A 2012 review of available literature regarding CST supporting its potential efficacy. “A previously conducted systematic review did not obtain valid scientific evidence that CST was beneficial to patients…. This review revealed the paucity of CST research in patients with different clinical pathologies. CST assessment is feasible in RCTs and has the potential of providing valuable outcomes to further support clinical decision making. However, due to the current moderate methodological quality of the included studies, further research is needed.”
Research: Anne Jäkel, Philip von Hauenschild. “A systematic review to evaluate the clinical benefits of craniosacral therapy”. Complementary Therapies in Medicine. Vol 20. Issue 6, 2012.
2007 study combining craniosacral therapy and acupuncture as adjunct therapies for adult asthma. Study findings suggest: “When treatment was compared with the control group, statistically treatment was significantly better than the control group in improving asthma quality of life, whereas reducing medication use with pulmonary function test results remained the same. However, the combination of acupuncture and craniosacral treatment was not superior to each therapy alone.”
2013 randomized, multicenter, single blind, controlled trial conducted in Sweden regarding the effects of craniosacral therapy as adjunct therapy to standard treatment for pregnant women with pelvic girdle pain. The trail suggests that “Lower morning pain intensity and less deteriorated function was seen after craniosacral therapy in conjunction with standard treatment compared with standard treatment alone, but no effects regarding evening pain and sick-leave.”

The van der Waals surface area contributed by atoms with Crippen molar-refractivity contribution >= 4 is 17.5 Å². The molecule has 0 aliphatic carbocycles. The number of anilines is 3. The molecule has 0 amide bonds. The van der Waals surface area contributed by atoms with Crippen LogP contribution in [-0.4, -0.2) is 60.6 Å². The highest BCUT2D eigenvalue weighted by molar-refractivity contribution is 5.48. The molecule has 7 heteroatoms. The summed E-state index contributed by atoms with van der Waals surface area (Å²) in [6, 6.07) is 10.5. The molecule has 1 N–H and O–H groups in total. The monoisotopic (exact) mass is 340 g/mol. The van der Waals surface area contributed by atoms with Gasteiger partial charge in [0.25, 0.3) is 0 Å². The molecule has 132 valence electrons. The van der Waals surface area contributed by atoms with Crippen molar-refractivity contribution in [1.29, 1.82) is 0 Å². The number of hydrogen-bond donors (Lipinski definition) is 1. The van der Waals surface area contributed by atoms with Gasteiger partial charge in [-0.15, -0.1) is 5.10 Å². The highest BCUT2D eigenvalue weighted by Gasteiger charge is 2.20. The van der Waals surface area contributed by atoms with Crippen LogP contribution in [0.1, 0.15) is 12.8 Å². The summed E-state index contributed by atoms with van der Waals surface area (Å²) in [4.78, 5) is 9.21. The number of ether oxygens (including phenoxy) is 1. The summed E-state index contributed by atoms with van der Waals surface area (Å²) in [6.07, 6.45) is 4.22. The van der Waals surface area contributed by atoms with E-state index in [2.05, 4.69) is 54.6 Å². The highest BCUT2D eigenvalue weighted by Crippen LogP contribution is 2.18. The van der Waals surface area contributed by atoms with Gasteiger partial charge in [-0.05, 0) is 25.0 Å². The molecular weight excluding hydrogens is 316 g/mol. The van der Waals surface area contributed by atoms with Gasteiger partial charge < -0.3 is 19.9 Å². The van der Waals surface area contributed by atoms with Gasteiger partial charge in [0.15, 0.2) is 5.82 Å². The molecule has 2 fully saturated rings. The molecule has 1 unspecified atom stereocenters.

Research: Elden H, Östgaard H-C, Glantz A, Marciniak P, Linnér A-C, Olsén MF. Effects of craniosacral therapy as adjunct to standard treatment for pelvic girdle pain in pregnant women: a multicenter, single blind, randomized controlled trial. Acta Obstet Gynecol Scand 2013; 92:775–782.
2012 HIT-6 Questionnaire completed by twenty participants, experiencing migraines at least twice a month, while receiving six craniosacral treatments over the span of four weeks. Results of the questionnaire indicated that “Immediately after treatments and one month afterwards there was significant lowering in HIT-6 scorings compared with prior to treatment.”